Of course we all know that they are faking it because no one and nothing is picture perfect.  However for some reason we feel pressure that our life, garden and home should have the appearance of those in the magazine.  So when you see someone’s life that looks perfect on the outside – perfect marriage, perfect home, perfect children, perfect ministry –know that things aren’t always as they seem.

So the questions remain:  Why are we tempted to play the game of image management?  Why do we want to give the appearance that everything is perfect? Why are we so afraid of being real?

Perhaps one reason is the fear of judgement.  The woman at the well and the woman who anointed Jesus feet didn’t feel judged by Jesus.  He wasn’t offended by their presence.  But we may think twice about relating with women like this for fear of what others would say or think!  Jesus made himself vulnerable.  Our tendency is to appear as something we are not, to engage in image management. Faking it was a constant source of trouble for Jacob.  He didn’t believe that in his case ‘the older would serve the younger!’  So he faked his way through his early years, in order to be blessed by his father, causing him a lifetime of trouble.  Moses faked his power in producing water from the rock for the Israelites and lost out on entering the promised land.  David tried to cover up his adultery with Bathsheba and murder of Uriah.  Ananias and Sapphira faked the measure of their generosity in selling land and giving to the church.   The Pharisees tried to look perfect and as Matthew 23:5 states, “everything they do is for show.”  They were more interested in image management and looking good than being real.  As a result they received the confronting words of Jesus: – hypocrites, blind guides, blind fools, whitewashed tombs and snakes.  Doesn’t that encourage you to be as real as you can be right now?  That’s the way that we will be able to touch people’s lives in meaningful ways with compassion, understanding and authority – by being real.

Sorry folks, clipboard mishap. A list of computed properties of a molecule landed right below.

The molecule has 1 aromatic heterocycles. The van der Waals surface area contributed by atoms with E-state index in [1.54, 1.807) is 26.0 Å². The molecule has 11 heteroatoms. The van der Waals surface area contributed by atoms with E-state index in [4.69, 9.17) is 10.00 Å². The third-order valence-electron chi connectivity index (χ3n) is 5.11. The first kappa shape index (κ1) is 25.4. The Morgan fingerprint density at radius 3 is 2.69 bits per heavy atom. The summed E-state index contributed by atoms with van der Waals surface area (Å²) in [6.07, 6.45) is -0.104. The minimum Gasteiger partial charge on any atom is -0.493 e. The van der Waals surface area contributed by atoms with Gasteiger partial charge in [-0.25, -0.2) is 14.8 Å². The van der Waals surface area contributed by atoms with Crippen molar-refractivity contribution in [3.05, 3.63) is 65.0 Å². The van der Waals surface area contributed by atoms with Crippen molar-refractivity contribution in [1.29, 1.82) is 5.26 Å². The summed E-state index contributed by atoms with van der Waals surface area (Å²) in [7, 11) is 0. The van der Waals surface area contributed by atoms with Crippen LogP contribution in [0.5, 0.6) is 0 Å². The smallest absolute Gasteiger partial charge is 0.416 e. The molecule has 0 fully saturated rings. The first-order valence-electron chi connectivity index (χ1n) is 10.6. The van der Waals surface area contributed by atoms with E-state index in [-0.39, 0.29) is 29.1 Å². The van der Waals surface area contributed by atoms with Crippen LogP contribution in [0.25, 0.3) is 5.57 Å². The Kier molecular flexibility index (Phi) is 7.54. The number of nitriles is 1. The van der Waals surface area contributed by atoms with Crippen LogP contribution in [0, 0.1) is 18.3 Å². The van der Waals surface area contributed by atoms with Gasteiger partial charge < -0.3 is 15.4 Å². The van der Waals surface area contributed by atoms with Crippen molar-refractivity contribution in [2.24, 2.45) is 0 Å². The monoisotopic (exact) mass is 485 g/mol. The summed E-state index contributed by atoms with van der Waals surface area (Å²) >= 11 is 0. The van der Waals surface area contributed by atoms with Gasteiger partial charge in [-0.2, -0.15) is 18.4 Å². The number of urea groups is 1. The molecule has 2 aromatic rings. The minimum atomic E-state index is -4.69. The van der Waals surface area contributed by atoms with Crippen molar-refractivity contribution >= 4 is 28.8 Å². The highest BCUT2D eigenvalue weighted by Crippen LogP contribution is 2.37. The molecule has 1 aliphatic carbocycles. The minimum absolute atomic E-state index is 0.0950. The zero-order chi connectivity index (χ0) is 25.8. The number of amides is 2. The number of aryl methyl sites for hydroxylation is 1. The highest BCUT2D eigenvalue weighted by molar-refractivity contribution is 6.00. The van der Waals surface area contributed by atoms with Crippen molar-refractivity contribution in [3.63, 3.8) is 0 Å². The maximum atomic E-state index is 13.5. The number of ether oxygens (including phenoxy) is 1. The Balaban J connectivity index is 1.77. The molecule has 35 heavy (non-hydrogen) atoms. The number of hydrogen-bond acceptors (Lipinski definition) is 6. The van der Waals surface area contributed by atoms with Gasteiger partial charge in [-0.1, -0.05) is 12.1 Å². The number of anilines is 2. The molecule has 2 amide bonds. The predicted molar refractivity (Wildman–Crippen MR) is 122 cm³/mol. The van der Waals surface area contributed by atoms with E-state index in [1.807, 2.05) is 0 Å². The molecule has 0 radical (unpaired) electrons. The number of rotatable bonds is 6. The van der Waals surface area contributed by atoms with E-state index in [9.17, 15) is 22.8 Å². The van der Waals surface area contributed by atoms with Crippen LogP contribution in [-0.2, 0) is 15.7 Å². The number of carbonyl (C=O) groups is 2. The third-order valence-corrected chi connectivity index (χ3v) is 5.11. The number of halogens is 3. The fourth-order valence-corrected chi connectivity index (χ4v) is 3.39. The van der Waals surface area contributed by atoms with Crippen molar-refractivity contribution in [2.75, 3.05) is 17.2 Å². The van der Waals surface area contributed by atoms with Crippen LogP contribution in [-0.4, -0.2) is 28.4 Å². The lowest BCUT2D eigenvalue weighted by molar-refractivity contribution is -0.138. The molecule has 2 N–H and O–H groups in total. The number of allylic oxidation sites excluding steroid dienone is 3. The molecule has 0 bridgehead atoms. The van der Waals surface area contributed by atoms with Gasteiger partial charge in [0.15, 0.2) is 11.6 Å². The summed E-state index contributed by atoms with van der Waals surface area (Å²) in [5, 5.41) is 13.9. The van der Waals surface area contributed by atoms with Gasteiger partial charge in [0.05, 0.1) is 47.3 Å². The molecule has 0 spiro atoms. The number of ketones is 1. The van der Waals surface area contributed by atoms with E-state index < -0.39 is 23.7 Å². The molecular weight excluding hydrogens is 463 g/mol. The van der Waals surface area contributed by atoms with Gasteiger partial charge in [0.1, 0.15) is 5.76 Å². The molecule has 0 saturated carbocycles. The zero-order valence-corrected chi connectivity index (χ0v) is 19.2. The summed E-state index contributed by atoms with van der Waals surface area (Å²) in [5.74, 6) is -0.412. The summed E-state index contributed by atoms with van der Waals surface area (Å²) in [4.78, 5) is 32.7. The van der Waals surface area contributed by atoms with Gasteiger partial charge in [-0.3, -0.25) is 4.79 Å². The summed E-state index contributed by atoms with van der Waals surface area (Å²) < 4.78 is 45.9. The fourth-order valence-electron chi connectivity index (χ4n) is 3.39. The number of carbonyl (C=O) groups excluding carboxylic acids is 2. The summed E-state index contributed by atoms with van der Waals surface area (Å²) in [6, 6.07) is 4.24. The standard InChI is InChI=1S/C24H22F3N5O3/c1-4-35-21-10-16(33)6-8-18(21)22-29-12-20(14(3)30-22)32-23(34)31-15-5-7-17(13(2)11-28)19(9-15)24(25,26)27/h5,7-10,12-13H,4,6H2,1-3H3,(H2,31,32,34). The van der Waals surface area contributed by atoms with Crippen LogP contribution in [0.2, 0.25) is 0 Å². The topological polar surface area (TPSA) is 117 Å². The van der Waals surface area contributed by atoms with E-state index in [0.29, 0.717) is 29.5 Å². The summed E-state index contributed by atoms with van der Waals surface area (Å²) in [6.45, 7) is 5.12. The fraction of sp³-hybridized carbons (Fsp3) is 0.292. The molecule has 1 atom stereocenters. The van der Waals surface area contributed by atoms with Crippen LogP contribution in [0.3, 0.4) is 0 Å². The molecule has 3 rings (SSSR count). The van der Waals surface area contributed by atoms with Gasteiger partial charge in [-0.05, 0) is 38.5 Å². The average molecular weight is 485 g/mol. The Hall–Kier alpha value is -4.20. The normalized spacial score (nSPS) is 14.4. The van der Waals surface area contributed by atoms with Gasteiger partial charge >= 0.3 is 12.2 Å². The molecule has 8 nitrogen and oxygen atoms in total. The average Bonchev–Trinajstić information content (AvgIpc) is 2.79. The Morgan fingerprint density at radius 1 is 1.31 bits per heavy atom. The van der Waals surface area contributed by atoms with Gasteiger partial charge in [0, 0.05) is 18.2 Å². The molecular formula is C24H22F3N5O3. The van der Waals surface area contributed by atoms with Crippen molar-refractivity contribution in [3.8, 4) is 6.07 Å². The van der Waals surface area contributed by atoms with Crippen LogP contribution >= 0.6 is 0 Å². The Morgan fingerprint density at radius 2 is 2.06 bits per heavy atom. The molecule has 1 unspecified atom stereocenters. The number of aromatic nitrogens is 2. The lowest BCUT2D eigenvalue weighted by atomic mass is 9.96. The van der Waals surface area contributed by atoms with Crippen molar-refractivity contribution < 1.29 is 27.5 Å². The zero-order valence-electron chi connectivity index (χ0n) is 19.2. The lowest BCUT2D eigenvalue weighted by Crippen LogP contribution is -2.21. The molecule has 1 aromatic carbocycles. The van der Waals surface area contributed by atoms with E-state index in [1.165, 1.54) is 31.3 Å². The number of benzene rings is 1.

Jesus started his ministry with vulnerability by being baptised by John. John responded perhaps as we would – “Jesus you should be the one baptising me!” Jesus insisted and experienced the affirmation of his Father.  Many times Jesus declared, ‘I can do nothing on my own initiative, I only do what I see the Father doing.’  As he contemplates the cross, he is very vulnerable as he asks the disciples to pray with him and for him, as he is deeply stressed with the ordeal that awaits him.